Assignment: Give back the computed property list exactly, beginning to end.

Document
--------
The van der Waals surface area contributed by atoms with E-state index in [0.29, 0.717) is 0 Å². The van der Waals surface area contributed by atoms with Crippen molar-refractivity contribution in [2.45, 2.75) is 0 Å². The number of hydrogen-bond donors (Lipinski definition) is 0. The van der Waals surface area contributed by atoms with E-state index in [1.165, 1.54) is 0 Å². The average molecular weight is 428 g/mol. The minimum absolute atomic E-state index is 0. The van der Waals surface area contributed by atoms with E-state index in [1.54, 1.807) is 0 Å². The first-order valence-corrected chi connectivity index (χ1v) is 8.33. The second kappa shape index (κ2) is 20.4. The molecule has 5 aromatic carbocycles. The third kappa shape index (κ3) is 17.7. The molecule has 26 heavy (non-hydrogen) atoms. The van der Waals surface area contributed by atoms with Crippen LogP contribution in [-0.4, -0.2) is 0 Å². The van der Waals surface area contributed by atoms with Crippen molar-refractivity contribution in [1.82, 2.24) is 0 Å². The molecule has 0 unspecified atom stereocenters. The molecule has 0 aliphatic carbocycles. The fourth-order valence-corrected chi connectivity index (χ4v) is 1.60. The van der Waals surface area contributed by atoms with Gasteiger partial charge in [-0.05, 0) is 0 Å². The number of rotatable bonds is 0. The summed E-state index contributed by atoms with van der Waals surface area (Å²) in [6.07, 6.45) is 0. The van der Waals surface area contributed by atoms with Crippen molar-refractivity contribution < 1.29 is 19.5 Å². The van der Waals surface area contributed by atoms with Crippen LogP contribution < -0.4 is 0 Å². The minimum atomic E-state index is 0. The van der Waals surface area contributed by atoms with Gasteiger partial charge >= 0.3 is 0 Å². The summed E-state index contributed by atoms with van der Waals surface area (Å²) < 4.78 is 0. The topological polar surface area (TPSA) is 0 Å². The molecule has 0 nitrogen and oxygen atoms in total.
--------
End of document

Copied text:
The van der Waals surface area contributed by atoms with E-state index in [0.29, 0.717) is 0 Å². The van der Waals surface area contributed by atoms with Crippen molar-refractivity contribution in [2.45, 2.75) is 0 Å². The number of hydrogen-bond donors (Lipinski definition) is 0. The van der Waals surface area contributed by atoms with E-state index in [1.165, 1.54) is 0 Å². The average molecular weight is 428 g/mol. The minimum absolute atomic E-state index is 0. The van der Waals surface area contributed by atoms with E-state index in [1.54, 1.807) is 0 Å². The first-order valence-corrected chi connectivity index (χ1v) is 8.33. The second kappa shape index (κ2) is 20.4. The molecule has 5 aromatic carbocycles. The third kappa shape index (κ3) is 17.7. The molecule has 26 heavy (non-hydrogen) atoms. The van der Waals surface area contributed by atoms with Crippen LogP contribution in [-0.4, -0.2) is 0 Å². The van der Waals surface area contributed by atoms with Crippen molar-refractivity contribution in [1.82, 2.24) is 0 Å². The molecule has 0 unspecified atom stereocenters. The molecule has 0 aliphatic carbocycles. The fourth-order valence-corrected chi connectivity index (χ4v) is 1.60. The van der Waals surface area contributed by atoms with Gasteiger partial charge in [-0.05, 0) is 0 Å². The number of rotatable bonds is 0. The summed E-state index contributed by atoms with van der Waals surface area (Å²) in [6.07, 6.45) is 0. The van der Waals surface area contributed by atoms with Crippen molar-refractivity contribution < 1.29 is 19.5 Å². The van der Waals surface area contributed by atoms with Crippen LogP contribution < -0.4 is 0 Å². The minimum atomic E-state index is 0. The van der Waals surface area contributed by atoms with Gasteiger partial charge >= 0.3 is 0 Å². The summed E-state index contributed by atoms with van der Waals surface area (Å²) < 4.78 is 0. The topological polar surface area (TPSA) is 0 Å². The molecule has 0 nitrogen and oxygen atoms in total.